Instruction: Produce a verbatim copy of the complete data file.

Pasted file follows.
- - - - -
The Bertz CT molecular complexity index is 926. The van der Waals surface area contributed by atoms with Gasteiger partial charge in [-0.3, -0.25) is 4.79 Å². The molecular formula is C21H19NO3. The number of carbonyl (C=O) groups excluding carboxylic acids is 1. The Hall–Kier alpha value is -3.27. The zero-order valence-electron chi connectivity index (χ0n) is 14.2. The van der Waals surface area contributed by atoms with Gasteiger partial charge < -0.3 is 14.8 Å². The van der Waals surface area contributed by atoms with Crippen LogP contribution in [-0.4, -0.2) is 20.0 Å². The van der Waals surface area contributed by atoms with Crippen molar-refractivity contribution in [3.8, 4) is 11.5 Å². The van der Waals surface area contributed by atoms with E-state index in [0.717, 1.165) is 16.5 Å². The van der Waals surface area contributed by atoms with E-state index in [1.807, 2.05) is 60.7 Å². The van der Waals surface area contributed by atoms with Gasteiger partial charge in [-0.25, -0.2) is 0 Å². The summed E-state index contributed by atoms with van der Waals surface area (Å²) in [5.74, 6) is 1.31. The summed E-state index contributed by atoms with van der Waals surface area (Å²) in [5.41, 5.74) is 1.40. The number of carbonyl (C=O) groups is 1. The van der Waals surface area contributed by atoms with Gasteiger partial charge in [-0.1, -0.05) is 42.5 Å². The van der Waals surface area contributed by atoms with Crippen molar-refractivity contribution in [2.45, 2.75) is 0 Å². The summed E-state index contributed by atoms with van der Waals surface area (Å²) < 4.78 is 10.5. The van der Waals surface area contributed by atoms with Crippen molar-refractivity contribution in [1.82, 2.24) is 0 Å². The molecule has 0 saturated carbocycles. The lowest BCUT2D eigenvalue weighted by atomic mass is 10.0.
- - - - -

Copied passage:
The Bertz CT molecular complexity index is 926. The van der Waals surface area contributed by atoms with Gasteiger partial charge in [-0.3, -0.25) is 4.79 Å². The molecular formula is C21H19NO3. The number of carbonyl (C=O) groups excluding carboxylic acids is 1. The Hall–Kier alpha value is -3.27. The zero-order valence-electron chi connectivity index (χ0n) is 14.2. The van der Waals surface area contributed by atoms with Gasteiger partial charge < -0.3 is 14.8 Å². The van der Waals surface area contributed by atoms with Crippen LogP contribution in [-0.4, -0.2) is 20.0 Å². The van der Waals surface area contributed by atoms with Crippen molar-refractivity contribution in [3.8, 4) is 11.5 Å². The van der Waals surface area contributed by atoms with E-state index in [0.717, 1.165) is 16.5 Å². The van der Waals surface area contributed by atoms with E-state index in [1.807, 2.05) is 60.7 Å². The van der Waals surface area contributed by atoms with Gasteiger partial charge in [-0.25, -0.2) is 0 Å². The summed E-state index contributed by atoms with van der Waals surface area (Å²) in [5.74, 6) is 1.31. The summed E-state index contributed by atoms with van der Waals surface area (Å²) in [5.41, 5.74) is 1.40. The number of carbonyl (C=O) groups is 1. The van der Waals surface area contributed by atoms with Gasteiger partial charge in [-0.1, -0.05) is 42.5 Å². The van der Waals surface area contributed by atoms with Crippen molar-refractivity contribution in [2.45, 2.75) is 0 Å². The summed E-state index contributed by atoms with van der Waals surface area (Å²) < 4.78 is 10.5. The van der Waals surface area contributed by atoms with Crippen molar-refractivity contribution in [1.82, 2.24) is 0 Å². The molecule has 0 saturated carbocycles. The lowest BCUT2D eigenvalue weighted by atomic mass is 10.0.